Using a PIC to decode a 23 button keypad

Discussion in 'Embedded Systems and Microcontrollers' started by Sophtware, Oct 2, 2006.

  1. Sophtware

    Thread Starter New Member

    Oct 2, 2006
    Hi All,

    I have a small problem. I'm designing a Data Terminal that has 23 buttons that need to be decoded by my PIC MCU. The problem is that I can't use 10 I/O pins from the PIC to decode a 5x5 matrix.

    I haven't nailed down what PIC I will be using, but I'd like to stick to the 28 pin variety because the cost and footprint is very important. (The smaller the better.) This size PIC will give me the USART that I need, plus 6 I/O for the LCD display, and some extra for buzzer and maybe something else.

    I already know about encoders like the 74C922, but these are *way* over budget for my project. Most of these IC's are over the $10 each range. I've looked into Resistor Ladders (R2R), but with a 10-bit ADC on the PIC and 23 buttons, I don't think the resolution is enough to be 100% accurate all the time.

    Someone also suggested that I use the CCP feature with a capacitor and the resistor ladder and use the PIC to time the charge on the capacitor. But I'm not sure how that would give me any more resolution than a resistor ladder in the first place.

    So does anyone out there have any cool tricks that I can use to decode a 23 key keypad with less than one port of I/O pins? And keep the cost very cheap! If I have to spend more, I might as well use an 18F8xxx series PIC and just use the extra ports.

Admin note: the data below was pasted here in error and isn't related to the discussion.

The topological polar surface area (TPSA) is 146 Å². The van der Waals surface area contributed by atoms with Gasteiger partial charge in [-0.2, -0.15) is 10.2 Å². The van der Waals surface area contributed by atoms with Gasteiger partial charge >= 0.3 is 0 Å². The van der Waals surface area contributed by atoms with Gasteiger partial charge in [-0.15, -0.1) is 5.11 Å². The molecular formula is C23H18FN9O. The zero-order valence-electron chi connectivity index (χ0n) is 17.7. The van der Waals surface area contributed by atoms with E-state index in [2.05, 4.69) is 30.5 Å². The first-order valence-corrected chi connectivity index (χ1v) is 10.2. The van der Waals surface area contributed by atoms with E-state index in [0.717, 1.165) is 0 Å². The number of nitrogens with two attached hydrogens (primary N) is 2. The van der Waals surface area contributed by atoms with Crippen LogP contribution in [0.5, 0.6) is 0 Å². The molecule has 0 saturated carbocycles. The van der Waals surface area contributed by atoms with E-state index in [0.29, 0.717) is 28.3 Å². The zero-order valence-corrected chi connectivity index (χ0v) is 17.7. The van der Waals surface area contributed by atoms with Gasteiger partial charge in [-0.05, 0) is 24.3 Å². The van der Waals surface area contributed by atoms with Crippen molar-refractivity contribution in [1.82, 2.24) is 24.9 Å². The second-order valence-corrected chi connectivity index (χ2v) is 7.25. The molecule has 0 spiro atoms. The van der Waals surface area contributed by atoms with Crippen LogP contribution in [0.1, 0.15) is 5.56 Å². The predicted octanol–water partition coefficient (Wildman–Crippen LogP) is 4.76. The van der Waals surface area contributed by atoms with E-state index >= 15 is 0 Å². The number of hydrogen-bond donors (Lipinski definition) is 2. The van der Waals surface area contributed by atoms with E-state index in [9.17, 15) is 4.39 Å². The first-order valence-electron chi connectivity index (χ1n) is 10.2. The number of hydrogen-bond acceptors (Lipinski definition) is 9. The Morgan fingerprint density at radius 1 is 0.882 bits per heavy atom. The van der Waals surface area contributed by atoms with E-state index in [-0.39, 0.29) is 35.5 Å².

Thanks ahead of time for your help!
  2. hgmjr

    Retired Moderator

    Jan 28, 2005
    How about using an 8-bit priority encoder such as a 14532. I am assuming that you have 8 bits to allocate to the 23 key keypad.

    You could assign 5 of the IO pins to scan the columns and then feed the 5 rows into the 14532 encoder out of which you would get a three bit binary code that your software would then be able to decode back to which row the key was in and the column scan bit would tell you which column the key was in. That would give you all the information you would need to identify the key that was pressed.

    I looked in Digi-key and the price of an MC14532 is just under a dollar.

  3. Sophtware

    Thread Starter New Member

    Oct 2, 2006
    That's a great idea. I'll have to give that one a try.

    I also thought of splitting the keypad into two and using 2 ADC inputs with separate resistor ladders for each side of the keypad. That would allow me to double the resolution with just the use of an extra ADC input.

    Thanks for the response!